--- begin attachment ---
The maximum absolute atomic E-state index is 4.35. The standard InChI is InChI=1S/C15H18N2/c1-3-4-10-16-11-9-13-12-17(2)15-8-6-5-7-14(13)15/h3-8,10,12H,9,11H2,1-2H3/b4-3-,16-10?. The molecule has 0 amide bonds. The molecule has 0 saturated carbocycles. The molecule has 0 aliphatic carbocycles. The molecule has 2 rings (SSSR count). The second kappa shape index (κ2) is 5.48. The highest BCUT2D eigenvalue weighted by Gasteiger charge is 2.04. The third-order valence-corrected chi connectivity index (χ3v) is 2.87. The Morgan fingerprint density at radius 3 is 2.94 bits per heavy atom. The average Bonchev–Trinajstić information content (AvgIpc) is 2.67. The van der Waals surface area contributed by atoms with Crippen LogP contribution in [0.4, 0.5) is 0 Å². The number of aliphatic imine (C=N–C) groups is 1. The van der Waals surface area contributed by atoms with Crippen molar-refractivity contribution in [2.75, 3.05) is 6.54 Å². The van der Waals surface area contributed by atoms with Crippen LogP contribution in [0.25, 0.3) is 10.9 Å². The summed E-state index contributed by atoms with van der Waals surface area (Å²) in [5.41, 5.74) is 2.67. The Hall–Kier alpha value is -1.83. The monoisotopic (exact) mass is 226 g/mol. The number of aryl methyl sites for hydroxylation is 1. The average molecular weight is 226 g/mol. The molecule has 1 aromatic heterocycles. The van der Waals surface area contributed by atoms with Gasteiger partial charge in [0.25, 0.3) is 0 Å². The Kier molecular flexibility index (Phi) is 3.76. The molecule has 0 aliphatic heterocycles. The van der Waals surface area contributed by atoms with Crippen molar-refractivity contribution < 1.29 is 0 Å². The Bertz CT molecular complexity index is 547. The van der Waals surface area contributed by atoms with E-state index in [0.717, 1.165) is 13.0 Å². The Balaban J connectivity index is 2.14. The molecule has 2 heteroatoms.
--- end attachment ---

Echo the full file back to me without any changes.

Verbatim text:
The maximum absolute atomic E-state index is 4.35. The standard InChI is InChI=1S/C15H18N2/c1-3-4-10-16-11-9-13-12-17(2)15-8-6-5-7-14(13)15/h3-8,10,12H,9,11H2,1-2H3/b4-3-,16-10?. The molecule has 0 amide bonds. The molecule has 0 saturated carbocycles. The molecule has 0 aliphatic carbocycles. The molecule has 2 rings (SSSR count). The second kappa shape index (κ2) is 5.48. The highest BCUT2D eigenvalue weighted by Gasteiger charge is 2.04. The third-order valence-corrected chi connectivity index (χ3v) is 2.87. The Morgan fingerprint density at radius 3 is 2.94 bits per heavy atom. The average Bonchev–Trinajstić information content (AvgIpc) is 2.67. The van der Waals surface area contributed by atoms with Crippen LogP contribution in [0.4, 0.5) is 0 Å². The number of aliphatic imine (C=N–C) groups is 1. The van der Waals surface area contributed by atoms with Crippen molar-refractivity contribution in [2.75, 3.05) is 6.54 Å². The van der Waals surface area contributed by atoms with Crippen LogP contribution in [0.25, 0.3) is 10.9 Å². The summed E-state index contributed by atoms with van der Waals surface area (Å²) in [5.41, 5.74) is 2.67. The Hall–Kier alpha value is -1.83. The monoisotopic (exact) mass is 226 g/mol. The number of aryl methyl sites for hydroxylation is 1. The average molecular weight is 226 g/mol. The molecule has 1 aromatic heterocycles. The van der Waals surface area contributed by atoms with Gasteiger partial charge in [0.25, 0.3) is 0 Å². The Kier molecular flexibility index (Phi) is 3.76. The molecule has 0 aliphatic heterocycles. The van der Waals surface area contributed by atoms with Crippen molar-refractivity contribution < 1.29 is 0 Å². The Bertz CT molecular complexity index is 547. The van der Waals surface area contributed by atoms with E-state index in [0.717, 1.165) is 13.0 Å². The Balaban J connectivity index is 2.14. The molecule has 2 heteroatoms.